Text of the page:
Script for the June 6th episode of the “Enjoying the Bible” podcast.


Welcome to the June 6th episode of the “Enjoying the Bible” podcast. I’m Matt Ellis and I’m the pastor of the First Baptist Church in Polk City, Florida.

Today’s reading is in 2 Chronicles 25-27 and John 16. Hopefully, you’ve already spent time in God’s Word so let’s get started.

2 Chronicles 25

We are introduced to yet another king of Judah. And before looking at him, I want to point out a leadership principle. One of the things we observe as we read about each of these kings is that a leader has incredible influence over the people he or she leads. The northern nation of Israel had only bad kings, and so the people in that kingdom became predominately wicked. The southern kingdom of Judah had good and bad kings, and the people tended to morph into a spiritual condition that matched their leader.

This is why Christians should place just as much emphasis upon character as we do competence. If a leader is capable of leading but has some character problems, the people under that leadership will, sooner or later, suffer for it.

So, when we open the pages of 2 Chronicles 25, we read of Judah’s new king, whose name is Amaziah. He was twenty-five years old when he became king, and he reigned for twenty-nine years in Judah.

Was he a godly king? Would he lead his people to seek the Lord? Or would he lead them down a path to paganism and wickedness?

2 Chronicles 25:2 (CSB): “He did what was right in the LORD’s sight but not wholeheartedly.”

So, Amaziah gave some of his heart to the Lord. He just didn’t give all of his heart to his God.

That may sound good enough, but what if I told my wife, Kim, that I wasn’t completely devoted to her. Yes, I was going to go through the motions of marital faithfulness, but I wasn’t going to love her wholeheartedly? How do you think that would make her feel? She would feel hurt, wouldn’t she?

Friend, we shouldn’t settle for giving only a part of ourselves to the Lord. We should give ourselves wholeheartedly to Him, to serve Him, to trust Him, to follow Him, to obey Him, and to love Him. Anything short of wholehearted allegiance to King Jesus is only a recipe for trouble.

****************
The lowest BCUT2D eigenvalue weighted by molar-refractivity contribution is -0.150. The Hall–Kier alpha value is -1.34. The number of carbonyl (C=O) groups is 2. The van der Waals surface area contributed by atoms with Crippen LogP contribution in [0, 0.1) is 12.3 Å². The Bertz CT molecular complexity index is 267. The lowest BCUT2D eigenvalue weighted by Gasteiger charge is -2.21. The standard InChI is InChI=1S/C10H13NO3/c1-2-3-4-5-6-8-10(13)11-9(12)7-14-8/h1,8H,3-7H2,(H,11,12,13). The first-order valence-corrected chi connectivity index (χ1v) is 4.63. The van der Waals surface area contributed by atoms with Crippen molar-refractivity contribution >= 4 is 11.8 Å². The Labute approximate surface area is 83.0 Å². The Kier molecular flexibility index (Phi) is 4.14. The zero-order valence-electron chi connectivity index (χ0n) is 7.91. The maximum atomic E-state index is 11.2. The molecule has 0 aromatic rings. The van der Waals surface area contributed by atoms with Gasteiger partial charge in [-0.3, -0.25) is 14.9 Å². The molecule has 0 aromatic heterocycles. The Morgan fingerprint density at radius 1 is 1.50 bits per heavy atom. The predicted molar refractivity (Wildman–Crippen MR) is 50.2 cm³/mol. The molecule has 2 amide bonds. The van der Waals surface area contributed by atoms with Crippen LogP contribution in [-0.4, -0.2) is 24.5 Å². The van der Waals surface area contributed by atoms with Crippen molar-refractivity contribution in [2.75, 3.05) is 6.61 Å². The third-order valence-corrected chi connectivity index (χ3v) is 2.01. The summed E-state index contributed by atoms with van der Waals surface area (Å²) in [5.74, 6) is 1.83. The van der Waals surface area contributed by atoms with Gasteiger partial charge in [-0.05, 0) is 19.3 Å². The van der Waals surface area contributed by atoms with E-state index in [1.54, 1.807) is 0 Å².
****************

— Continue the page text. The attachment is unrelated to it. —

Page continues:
In verses 5-6, we read that King Amaziah formed his army. As if an army made up of men from Judah and Benjamin weren’t enough, he also sent 7,500 pounds of silver to hire 100,000 warriors from Israel. Once again, we observe that a king of Judah, who was reasonably godly, would enter into a contractual alliance with wicked Israel. This reminds us of a principle written for us in the New Testament.

2 Corinthians 6:14 (CSB): “Do not be yoked together with those who do not believe. For what partnership is there between righteousness and lawlessness? Or what fellowship does light have with darkness?”

I believe this certainly applies to marriage. Believers should not marry unbelievers. But it should also play out in a multitude of other ways in our life. God does not like it when those who are committed to following Him throw caution to the wind by entering into a binding relationship with those who do not submit to Him. The danger is that unbelievers will pull believers away from the Lord.

In verses 7-8, an unnamed prophet warns King Amaziah about partnering with Israelite troops. God would not bless Israel, so if Judah partnered with them, they would also forgo God’s blessing. But if Amaziah determined to take the Israelite troops along, he could do so, but he needed to know that he would stumble in battle. It was his choice.